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Court upholds New York City crane rules

The U.S. District Court for the Southern District of New York recently said it is "manifestly absurd" for the Steel Institute of New York (SINY) to try to block New York City crane rules designed to protect the public.

The crane rules were put in place by the city after two fatal tower crane accidents in 2008.

The Steel Institute had argued that the crane rules were pre-empted by federal regulations designed to protect construction workers.

SINY filed its case against the Department of Buildings (DOB) in 2009 after the crane accidents, claiming that the rules to protect the public shouldn't be enforced because they were pre-empted by federal regulations to protect workers.

SINY asked the court to block the new local regulations.

In its dismissal of SINY's argument, the court noted that the Supremacy Clause of the Constitution means that when the Congress writes law regulating a matter, state law is, in fact, pre-empted. But the congressional power isn't without limits.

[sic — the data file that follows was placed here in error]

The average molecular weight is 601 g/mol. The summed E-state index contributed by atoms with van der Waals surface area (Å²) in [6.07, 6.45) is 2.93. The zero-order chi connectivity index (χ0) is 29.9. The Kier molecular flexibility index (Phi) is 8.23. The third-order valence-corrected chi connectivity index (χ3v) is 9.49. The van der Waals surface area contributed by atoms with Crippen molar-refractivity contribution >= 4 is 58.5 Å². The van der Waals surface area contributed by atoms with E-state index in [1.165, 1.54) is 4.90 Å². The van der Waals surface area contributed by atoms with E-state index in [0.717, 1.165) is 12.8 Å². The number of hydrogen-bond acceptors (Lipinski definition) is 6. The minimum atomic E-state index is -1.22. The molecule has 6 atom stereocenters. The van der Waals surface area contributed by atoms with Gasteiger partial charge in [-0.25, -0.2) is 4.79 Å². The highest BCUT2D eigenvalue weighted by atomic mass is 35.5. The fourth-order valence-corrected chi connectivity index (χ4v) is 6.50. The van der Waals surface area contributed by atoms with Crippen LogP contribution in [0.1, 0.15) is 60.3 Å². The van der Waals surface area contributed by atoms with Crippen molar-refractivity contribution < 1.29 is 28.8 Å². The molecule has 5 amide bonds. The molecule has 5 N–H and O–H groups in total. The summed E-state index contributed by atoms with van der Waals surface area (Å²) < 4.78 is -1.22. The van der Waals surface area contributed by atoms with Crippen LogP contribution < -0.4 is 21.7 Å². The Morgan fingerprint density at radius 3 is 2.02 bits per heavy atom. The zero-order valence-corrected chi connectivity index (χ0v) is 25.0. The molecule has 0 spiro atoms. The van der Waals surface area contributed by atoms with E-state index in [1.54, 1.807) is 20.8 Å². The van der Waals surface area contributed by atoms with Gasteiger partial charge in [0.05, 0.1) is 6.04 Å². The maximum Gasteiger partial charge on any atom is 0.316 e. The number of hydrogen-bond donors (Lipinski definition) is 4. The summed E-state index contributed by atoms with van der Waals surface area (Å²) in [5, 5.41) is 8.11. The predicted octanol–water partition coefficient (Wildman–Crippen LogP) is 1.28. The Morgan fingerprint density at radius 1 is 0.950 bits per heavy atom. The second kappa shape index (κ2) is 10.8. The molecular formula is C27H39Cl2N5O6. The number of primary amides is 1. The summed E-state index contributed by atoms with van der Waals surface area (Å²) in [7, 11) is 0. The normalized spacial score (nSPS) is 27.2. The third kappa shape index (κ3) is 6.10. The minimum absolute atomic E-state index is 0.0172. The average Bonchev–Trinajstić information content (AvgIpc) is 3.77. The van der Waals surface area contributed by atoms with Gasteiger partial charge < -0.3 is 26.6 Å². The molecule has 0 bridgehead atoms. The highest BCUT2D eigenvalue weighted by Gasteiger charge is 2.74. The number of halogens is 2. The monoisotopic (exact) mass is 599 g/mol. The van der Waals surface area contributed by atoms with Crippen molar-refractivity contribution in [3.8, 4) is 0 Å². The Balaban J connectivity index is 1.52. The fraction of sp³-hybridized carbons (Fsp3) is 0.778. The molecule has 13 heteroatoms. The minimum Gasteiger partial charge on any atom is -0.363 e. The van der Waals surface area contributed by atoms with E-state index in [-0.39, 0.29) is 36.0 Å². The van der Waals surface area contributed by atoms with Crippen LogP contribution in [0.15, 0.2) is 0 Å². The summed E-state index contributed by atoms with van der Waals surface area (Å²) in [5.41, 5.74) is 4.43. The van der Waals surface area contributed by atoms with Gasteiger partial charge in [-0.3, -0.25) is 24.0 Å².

One area in which local law can trump federal law, the court said, is in areas of health and safety. New York State and City have historically regulated buildings in the city.

The court wrote of the "absurdity" of SINY's position: "It simply cannot be the case that DOB's power to keep buildings from falling on people and other buildings -- via rules that also help keep construction workers and crane operators safe -- is superseded by the existence of OSHA regulations governing safety on a construction site."

The judge wrote that if DOB is empowered to make sure that skyscrapers don't fall onto innocent victims, it can also regulate the use of cranes and derricks to make sure they don't fall onto anyone either.

SINY didn't say whether it planned an appeal of the decision.

Source: Cranes Today Magazine: "Court dismisses case against NYC crane rules," Jan. 5, 2011

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